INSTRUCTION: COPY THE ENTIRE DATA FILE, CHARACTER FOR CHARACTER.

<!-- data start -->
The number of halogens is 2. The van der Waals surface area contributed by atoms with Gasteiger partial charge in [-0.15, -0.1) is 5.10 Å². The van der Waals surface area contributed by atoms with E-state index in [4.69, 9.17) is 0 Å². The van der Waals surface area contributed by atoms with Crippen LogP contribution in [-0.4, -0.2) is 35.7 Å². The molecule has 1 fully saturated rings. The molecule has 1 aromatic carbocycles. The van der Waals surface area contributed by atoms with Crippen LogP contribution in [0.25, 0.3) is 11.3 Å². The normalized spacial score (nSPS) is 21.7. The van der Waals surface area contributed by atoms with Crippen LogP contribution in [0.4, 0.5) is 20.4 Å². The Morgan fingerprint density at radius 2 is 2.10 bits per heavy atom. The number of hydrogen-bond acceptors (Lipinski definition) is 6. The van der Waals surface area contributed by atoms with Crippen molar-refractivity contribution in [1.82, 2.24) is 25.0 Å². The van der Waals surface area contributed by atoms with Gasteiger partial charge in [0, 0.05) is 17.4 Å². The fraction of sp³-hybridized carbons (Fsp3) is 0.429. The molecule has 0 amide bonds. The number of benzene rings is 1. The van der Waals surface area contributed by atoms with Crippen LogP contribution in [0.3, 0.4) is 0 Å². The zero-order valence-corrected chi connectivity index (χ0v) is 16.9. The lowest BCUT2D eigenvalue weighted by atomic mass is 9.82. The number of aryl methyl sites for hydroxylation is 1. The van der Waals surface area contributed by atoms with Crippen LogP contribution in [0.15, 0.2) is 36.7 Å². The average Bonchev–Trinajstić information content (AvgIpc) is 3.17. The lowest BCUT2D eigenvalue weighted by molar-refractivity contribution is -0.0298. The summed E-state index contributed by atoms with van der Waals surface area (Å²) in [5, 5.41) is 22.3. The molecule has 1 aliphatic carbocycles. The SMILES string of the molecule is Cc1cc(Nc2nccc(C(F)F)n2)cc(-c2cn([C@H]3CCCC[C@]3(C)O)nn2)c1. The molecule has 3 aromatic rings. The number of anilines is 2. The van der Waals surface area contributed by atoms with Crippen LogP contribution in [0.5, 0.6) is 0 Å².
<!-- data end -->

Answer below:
The number of halogens is 2. The van der Waals surface area contributed by atoms with Gasteiger partial charge in [-0.15, -0.1) is 5.10 Å². The van der Waals surface area contributed by atoms with E-state index in [4.69, 9.17) is 0 Å². The van der Waals surface area contributed by atoms with Crippen LogP contribution in [-0.4, -0.2) is 35.7 Å². The molecule has 1 fully saturated rings. The molecule has 1 aromatic carbocycles. The van der Waals surface area contributed by atoms with Crippen LogP contribution in [0.25, 0.3) is 11.3 Å². The normalized spacial score (nSPS) is 21.7. The van der Waals surface area contributed by atoms with Crippen LogP contribution in [0.4, 0.5) is 20.4 Å². The Morgan fingerprint density at radius 2 is 2.10 bits per heavy atom. The number of hydrogen-bond acceptors (Lipinski definition) is 6. The van der Waals surface area contributed by atoms with Crippen molar-refractivity contribution in [1.82, 2.24) is 25.0 Å². The van der Waals surface area contributed by atoms with Gasteiger partial charge in [0, 0.05) is 17.4 Å². The fraction of sp³-hybridized carbons (Fsp3) is 0.429. The molecule has 0 amide bonds. The number of benzene rings is 1. The van der Waals surface area contributed by atoms with Crippen LogP contribution in [0.3, 0.4) is 0 Å². The zero-order valence-corrected chi connectivity index (χ0v) is 16.9. The lowest BCUT2D eigenvalue weighted by atomic mass is 9.82. The number of aryl methyl sites for hydroxylation is 1. The van der Waals surface area contributed by atoms with Crippen LogP contribution in [0.15, 0.2) is 36.7 Å². The average Bonchev–Trinajstić information content (AvgIpc) is 3.17. The lowest BCUT2D eigenvalue weighted by molar-refractivity contribution is -0.0298. The summed E-state index contributed by atoms with van der Waals surface area (Å²) in [5, 5.41) is 22.3. The molecule has 1 aliphatic carbocycles. The SMILES string of the molecule is Cc1cc(Nc2nccc(C(F)F)n2)cc(-c2cn([C@H]3CCCC[C@]3(C)O)nn2)c1. The molecule has 3 aromatic rings. The number of anilines is 2. The van der Waals surface area contributed by atoms with Crippen LogP contribution in [0.5, 0.6) is 0 Å².